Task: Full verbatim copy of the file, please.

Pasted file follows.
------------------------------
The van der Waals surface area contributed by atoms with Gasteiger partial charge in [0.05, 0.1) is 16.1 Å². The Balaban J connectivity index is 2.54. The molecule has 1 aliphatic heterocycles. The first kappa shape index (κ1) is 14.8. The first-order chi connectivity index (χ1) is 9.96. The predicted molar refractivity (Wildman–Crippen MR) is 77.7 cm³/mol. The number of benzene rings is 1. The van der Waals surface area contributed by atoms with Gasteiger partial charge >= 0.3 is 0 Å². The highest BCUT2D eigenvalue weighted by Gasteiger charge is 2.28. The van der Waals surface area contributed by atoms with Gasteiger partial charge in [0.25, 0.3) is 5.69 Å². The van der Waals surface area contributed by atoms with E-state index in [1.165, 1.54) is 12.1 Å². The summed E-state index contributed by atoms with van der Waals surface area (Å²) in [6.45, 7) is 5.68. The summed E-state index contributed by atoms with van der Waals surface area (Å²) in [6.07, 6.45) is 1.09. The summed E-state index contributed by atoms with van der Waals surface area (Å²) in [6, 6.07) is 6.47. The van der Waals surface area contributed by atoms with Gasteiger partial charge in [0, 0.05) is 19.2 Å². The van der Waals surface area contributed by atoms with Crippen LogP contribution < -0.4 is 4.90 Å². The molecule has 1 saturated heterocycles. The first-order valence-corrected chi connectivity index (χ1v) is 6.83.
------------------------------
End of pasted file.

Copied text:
The van der Waals surface area contributed by atoms with Gasteiger partial charge in [0.05, 0.1) is 16.1 Å². The Balaban J connectivity index is 2.54. The molecule has 1 aliphatic heterocycles. The first kappa shape index (κ1) is 14.8. The first-order chi connectivity index (χ1) is 9.96. The predicted molar refractivity (Wildman–Crippen MR) is 77.7 cm³/mol. The number of benzene rings is 1. The van der Waals surface area contributed by atoms with Gasteiger partial charge >= 0.3 is 0 Å². The highest BCUT2D eigenvalue weighted by Gasteiger charge is 2.28. The van der Waals surface area contributed by atoms with Gasteiger partial charge in [0.25, 0.3) is 5.69 Å². The van der Waals surface area contributed by atoms with E-state index in [1.165, 1.54) is 12.1 Å². The summed E-state index contributed by atoms with van der Waals surface area (Å²) in [6.45, 7) is 5.68. The summed E-state index contributed by atoms with van der Waals surface area (Å²) in [6.07, 6.45) is 1.09. The summed E-state index contributed by atoms with van der Waals surface area (Å²) in [6, 6.07) is 6.47. The van der Waals surface area contributed by atoms with Gasteiger partial charge in [0, 0.05) is 19.2 Å². The van der Waals surface area contributed by atoms with Crippen LogP contribution < -0.4 is 4.90 Å². The molecule has 1 saturated heterocycles. The first-order valence-corrected chi connectivity index (χ1v) is 6.83.